Last week South Australia’s school-based Autism Intervention Program closed down. Many parents were upset and this was understandable. Dissatisfaction with schooling provision had previously been expressed during the Select Committee Report into the Experiences of Students with Disabilities across South Australia.
My research has explored and analysed the submissions of parents who have a child on the autism spectrum. In particular I’ve become interested in forms of advocacy and what makes parents take the time to “put pen to paper”. Some clearly felt their experiences made them well placed to help identify improvements. There was also broad parental criticism of schooling – ranging from critiquing the rigidity of educational systems, to what they identified as inadequate teacher preparation.
“Children like my son are being failed by the State’s education system”
Parent submissions also shared successes, and celebrated positives encountered through their child’s schooling.
“– and he was the first principal who actually asked what my son liked and welcomed us into the environment”
The concept of ‘school choice’ was raised on multiple occasions, with parents keen to clarify that decisions to move children into increasingly segregated environments were not made easily. Homeschooling, for example, was a decision made in full realisation of what it meant financially for families. Those parents who desired mainstream schooling for their child, experienced attitudes from educators that ranged from tolerant to outright hostile:
“You have made your choice to go to mainstream, so now you have to deal with it”
None of this is really new.
I know of a school psychologist who suggested special schooling at a time when the ‘problem’ was actually a teacher not knowing effective, inclusive behavioural management strategies. Thankfully the school principal recognised this, supported the teacher, and there was therefore no need to remove the child.
I know of administrators who consistently guide parents towards increasingly segregated environments using the reasoning of ‘better resourcing’.
And I know of a principal who turned an autistic child away from his school, simply because he felt they didn’t have the appropriate fencing in place.
That last example constitutes what’s colloquially known as ‘gatekeeping’, where administrators or school leaders attempt to coerce who can come in, and who can stay out. Joel Deane provided a great example of on the sadly defunct Ramp Up website – dubbing it ‘soft shoe discrimination’ by schools.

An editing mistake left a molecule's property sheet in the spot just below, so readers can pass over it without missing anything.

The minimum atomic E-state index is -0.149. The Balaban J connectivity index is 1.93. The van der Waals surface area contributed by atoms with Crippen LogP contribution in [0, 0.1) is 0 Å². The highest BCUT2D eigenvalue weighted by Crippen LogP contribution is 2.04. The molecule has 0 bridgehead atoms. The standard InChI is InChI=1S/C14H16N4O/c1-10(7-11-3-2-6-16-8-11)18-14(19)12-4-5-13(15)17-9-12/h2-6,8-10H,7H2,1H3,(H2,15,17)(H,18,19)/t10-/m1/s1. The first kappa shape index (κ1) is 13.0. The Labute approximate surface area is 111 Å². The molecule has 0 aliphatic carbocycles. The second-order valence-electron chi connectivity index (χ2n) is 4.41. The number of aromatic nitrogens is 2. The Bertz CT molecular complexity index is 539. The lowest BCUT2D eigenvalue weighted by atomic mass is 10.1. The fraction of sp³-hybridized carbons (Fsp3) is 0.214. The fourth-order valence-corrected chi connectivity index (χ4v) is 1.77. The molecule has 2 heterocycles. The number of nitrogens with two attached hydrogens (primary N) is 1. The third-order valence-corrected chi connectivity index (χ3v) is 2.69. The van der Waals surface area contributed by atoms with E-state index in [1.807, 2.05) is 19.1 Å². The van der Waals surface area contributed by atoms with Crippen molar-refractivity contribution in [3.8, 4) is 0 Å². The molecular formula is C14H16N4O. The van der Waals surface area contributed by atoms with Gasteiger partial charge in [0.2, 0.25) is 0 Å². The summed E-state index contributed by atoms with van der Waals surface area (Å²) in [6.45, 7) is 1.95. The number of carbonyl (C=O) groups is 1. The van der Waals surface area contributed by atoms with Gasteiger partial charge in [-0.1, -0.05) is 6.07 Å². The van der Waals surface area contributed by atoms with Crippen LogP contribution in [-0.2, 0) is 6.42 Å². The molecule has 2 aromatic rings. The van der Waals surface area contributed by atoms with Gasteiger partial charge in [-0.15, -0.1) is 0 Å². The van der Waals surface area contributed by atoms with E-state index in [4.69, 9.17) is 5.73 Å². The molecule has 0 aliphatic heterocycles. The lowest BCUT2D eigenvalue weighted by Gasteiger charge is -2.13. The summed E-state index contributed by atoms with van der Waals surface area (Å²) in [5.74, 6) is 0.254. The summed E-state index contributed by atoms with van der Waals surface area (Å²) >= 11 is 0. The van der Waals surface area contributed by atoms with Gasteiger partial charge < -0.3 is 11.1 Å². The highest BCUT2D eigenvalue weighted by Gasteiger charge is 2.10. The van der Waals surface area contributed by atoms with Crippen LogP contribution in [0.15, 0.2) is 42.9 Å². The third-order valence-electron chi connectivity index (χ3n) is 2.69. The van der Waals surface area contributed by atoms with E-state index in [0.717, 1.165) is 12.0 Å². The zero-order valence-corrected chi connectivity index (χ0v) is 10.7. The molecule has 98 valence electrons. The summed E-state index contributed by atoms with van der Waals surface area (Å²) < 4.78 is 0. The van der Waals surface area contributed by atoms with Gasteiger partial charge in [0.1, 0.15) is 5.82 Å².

On school choice
Advocates for providing an increasing range of schooling options (from mainstream to segregated), have argued that parents desire greater ‘choice’ of where to send their child. The selection of segregated schooling is, however, highly influenced by both gatekeeping practices and previous poor experiences with mainstream schooling. It should be critically questioned as to whether it constitutes a ‘choice’ indeed.
When a school is not being inclusive, then we should address this, not apply greater pressure in order to remove the student (i.e. gatekeeping conversations, or repeat suspensions).
Currently, however, Australia is responding by actually increasing alternative schooling provisio. This is a significant worry, given the clear benefits of inclusive education for not only students with disabilities but also their peers without disabilities. It is also a worry given that we are signatories to the United Nations Convention on the Rights of Persons with Disabilities, which highlights segregated schooling as a genuine barrier to equality.
The UN Convention has called for resources to be transferred from segregated to inclusive schooling options. Clearly this is not happening. From 2009 to 2016 the number of special schools in Australia grew from 415 to 461.
Whilst internationally, evidence-based and rights-based inclusion is gaining traction, Australia is showing little sign of slowing its march towards increased segregation.
There is a mistaken belief that Australia can meet its requirements under the Convention, through both a combination of inclusive and special schooling options. This is a furphy. It is not supported by evidence, and it doesn’t pass the pub test either:
How can we grow together as a society, if we are increasingly separated?
I explored these issues at a last year. Inclusion is to the advantage of everyone. We develop and demonstrate empathy with one another when we play, learn and work together. These are the connections that can last a lifetime. Inclusive schooling shapes a more inclusive society.
We need to make genuine progress towards the commitment that we have made as signatories to the UN Convention. A political response is called for.
Why are attempting to re-frame isolated provision as an ‘inclusive practice’?
Why are we building more special schools during a period when we have committed to inclusion?
In doing so, why are we ignoring the evidence that shows the benefits of inclusion to all students?
These are all fair and reasonable questions to ask, and it’s time for us to ask them.
Special Education Lecturer